By Ally Bolender
Web Content Contributor
It was the week before school started and I was sitting on my phone, scrolling mindlessly. I started to think about how often I spend time on my phone. So, I decided to delete all of my social media apps (gasp!) in hopes to make my last week of summer more productive and eventful.
I deleted Instagram, Snapchat, Twitter and even Reddit, which although not technically a social media, but it is an app that I spend a lot of time scrolling on. I deleted all of these apps Saturday night, and vowed to do more with my upcoming week.
The first thing I noticed is how often I would open my phone and, without even thinking about it, try to find an app to click on. This would result in me swiping through my screens and then putting my phone back down. This made me realize how often I go on my phone simply out of habit. It was just a mindless urge to put my attention toward something.
Deleting my social media also prevented me from scrolling before bed and when I woke up. I know I got more sleep and I got out of bed as soon as I woke up opposed to lying there for another hour.
Here is a day-by-day of my week without social media.
Sunday: I was really busy throughout my entire Sunday, so I wasn’t really picking my phone up. I rarely had to remind myself that I had deleted my social media apps.
At night, I watched a movie and it had my full attention. I never really realized how much I scroll through my phone while watching TV or movies, but it was refreshing to actually watch something without distractions.
Monday: I spent most of my Monday working on my computer and getting settled into a new apartment. While I was trying to get actual work done, I noticed I would pause in the middle of my typing and pick up my phone, only to find nothing there. It made me wonder how often I must do that when doing homework.
By night time I had gotten done everything I needed to be done, and just wanted to finish off my day with a few memes before bed, but no. This is the first time I got frustrated.
Tuesday: I started to get stir-crazy pretty soon after I woke up. I started picking up a book anytime I got the urge to scroll. However, “The Catcher in the Rye” isn’t really comparable to Twitter.
Nevertheless, I did feel like I got a lot more reading done throughout the week when I didn’t have social media. And it made me feel a lot better – like I wasn’t completely wasting my time.
Wednesday: By this point my friends are asking me to look at the meme they sent me. It hurts. Also, I kept hearing about Popeyes.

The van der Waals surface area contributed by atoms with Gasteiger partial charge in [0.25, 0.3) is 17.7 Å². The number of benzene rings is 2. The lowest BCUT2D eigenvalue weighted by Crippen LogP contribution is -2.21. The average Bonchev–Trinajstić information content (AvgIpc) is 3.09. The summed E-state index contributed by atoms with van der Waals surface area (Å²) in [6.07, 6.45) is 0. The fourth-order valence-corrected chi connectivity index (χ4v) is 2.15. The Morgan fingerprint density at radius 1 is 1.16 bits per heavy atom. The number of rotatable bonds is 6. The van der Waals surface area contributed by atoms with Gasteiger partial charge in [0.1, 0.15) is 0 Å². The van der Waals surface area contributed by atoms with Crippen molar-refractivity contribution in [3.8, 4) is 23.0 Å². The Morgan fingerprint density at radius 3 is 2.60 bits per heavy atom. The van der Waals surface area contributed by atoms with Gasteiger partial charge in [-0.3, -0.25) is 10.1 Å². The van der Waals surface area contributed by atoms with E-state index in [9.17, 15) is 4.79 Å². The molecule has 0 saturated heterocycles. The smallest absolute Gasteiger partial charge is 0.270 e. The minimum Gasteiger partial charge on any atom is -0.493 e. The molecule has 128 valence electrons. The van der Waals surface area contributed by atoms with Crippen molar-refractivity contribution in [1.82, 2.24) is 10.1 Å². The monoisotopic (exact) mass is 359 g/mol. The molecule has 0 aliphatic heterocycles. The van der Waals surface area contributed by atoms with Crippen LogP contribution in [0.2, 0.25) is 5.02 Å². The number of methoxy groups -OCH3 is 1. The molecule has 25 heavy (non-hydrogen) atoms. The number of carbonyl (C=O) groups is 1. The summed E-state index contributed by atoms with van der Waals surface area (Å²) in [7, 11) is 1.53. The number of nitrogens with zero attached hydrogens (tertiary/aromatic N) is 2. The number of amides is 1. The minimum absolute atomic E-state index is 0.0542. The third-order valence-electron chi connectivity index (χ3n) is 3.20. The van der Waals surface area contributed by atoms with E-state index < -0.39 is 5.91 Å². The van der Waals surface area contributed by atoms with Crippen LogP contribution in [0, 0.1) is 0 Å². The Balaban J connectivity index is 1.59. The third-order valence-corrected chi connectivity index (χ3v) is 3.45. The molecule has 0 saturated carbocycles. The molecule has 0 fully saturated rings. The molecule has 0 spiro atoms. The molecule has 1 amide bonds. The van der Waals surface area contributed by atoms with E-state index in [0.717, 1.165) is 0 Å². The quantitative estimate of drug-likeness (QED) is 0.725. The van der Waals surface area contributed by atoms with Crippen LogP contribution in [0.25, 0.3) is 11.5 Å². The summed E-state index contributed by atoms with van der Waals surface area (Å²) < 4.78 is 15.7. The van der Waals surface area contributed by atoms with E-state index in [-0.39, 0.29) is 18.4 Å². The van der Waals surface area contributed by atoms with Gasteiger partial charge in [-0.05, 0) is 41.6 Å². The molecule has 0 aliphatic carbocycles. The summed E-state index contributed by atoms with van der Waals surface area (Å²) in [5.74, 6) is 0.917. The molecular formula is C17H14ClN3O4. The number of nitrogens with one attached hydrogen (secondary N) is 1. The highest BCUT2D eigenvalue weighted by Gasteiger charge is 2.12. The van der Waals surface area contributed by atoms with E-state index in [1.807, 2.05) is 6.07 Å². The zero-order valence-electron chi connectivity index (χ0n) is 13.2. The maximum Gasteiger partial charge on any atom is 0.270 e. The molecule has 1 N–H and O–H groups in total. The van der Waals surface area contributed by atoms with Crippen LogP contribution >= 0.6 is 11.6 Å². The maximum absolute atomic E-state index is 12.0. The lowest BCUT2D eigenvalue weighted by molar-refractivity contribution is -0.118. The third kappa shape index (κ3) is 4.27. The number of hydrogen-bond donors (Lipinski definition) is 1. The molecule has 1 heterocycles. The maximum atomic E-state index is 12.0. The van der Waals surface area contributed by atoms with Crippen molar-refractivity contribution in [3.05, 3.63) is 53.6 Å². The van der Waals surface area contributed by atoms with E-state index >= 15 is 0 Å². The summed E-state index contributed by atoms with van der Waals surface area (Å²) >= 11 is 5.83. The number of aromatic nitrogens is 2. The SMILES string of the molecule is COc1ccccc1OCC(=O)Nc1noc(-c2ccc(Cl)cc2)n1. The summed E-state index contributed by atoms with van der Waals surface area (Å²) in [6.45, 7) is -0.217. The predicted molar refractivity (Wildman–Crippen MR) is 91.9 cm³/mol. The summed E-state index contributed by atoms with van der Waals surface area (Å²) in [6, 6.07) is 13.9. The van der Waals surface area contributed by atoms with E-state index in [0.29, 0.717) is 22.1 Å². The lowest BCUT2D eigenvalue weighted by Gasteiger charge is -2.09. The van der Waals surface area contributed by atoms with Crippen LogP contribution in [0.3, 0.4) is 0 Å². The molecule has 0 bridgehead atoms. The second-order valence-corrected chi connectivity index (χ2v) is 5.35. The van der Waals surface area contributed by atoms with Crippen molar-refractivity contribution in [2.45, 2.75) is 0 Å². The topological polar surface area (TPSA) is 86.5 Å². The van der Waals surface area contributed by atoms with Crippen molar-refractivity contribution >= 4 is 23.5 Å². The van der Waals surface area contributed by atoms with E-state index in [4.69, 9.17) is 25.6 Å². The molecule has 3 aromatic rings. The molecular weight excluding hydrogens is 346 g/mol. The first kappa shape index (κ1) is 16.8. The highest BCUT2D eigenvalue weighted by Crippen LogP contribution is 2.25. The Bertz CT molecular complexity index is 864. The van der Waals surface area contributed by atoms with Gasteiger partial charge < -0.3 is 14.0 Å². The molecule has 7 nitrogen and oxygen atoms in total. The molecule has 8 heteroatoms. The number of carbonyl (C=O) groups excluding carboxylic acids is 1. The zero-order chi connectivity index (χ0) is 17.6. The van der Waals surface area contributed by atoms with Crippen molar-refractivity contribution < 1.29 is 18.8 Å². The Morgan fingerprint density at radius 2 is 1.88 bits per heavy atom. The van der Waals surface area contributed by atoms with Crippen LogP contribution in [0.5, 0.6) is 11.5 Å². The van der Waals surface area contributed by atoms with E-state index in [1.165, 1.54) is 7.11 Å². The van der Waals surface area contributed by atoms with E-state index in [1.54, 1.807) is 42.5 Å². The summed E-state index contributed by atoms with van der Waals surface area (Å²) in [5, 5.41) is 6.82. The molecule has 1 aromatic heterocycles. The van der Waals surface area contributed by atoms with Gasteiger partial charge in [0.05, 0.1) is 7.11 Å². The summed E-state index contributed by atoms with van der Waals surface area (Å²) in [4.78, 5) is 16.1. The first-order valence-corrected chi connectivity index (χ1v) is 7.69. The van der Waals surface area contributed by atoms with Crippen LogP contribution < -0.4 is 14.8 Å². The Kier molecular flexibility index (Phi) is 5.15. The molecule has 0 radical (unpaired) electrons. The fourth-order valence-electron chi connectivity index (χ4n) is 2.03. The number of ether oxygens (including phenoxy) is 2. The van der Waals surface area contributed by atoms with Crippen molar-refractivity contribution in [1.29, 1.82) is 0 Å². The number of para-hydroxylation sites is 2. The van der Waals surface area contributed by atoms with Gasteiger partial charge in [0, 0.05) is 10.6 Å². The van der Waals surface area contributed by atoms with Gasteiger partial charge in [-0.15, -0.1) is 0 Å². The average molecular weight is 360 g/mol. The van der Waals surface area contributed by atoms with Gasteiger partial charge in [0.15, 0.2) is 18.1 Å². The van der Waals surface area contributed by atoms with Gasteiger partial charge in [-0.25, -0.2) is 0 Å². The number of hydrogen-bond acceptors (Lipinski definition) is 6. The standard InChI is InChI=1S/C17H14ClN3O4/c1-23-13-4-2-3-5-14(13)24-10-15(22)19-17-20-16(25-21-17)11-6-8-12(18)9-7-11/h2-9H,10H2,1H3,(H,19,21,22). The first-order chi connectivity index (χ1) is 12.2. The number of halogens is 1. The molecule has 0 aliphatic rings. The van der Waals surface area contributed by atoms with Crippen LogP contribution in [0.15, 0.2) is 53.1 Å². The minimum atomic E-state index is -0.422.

Thursday: I believed I have officially broken the habit of opening my phone for no reason. I also did a lot of fun stuff today, which I think was a result of not having multiple apps at the tip of my finger.
I did find myself wanting to take pictures and videos on Snapchat while I was out having fun, but I survived.
Friday: I felt completely fine without social media. I became accustomed to replacing it with reading books and news. However, I am looking forward to seeing what my friends have been sharing.
I never really missed or craved social media. Sure, I was bored at times, but the lack of having anything to do on my phone forced me to do things in real life. I never really post on social media either so I never had that urge to share.
I never really had FOMO either. I expected that I would miss a lot, but I didn’t really miss much. Memes come and go.
All-in-all I’d say I had a better week than usual. I felt like I lived in the moment a lot more, and I know that sounds cliche, but it’s entirely true. The stir-crazy in me made me get up off my ass and go do something with my time.
I would recommend taking a “social media detox” on any week. It will definitely open your eyes to how much you’re spending time on your phone. But I don’t think it’s necessary unless you keep your use in moderation.
Update: After I re-downloaded my apps, I got bored really easily. I didn’t even feel like going on my phone as much as I used to. But I did miss hearing that a friend had a baby, so that was a bummer. Oh, and Popeyes. I get it now.
Featured image by Ally Bolender.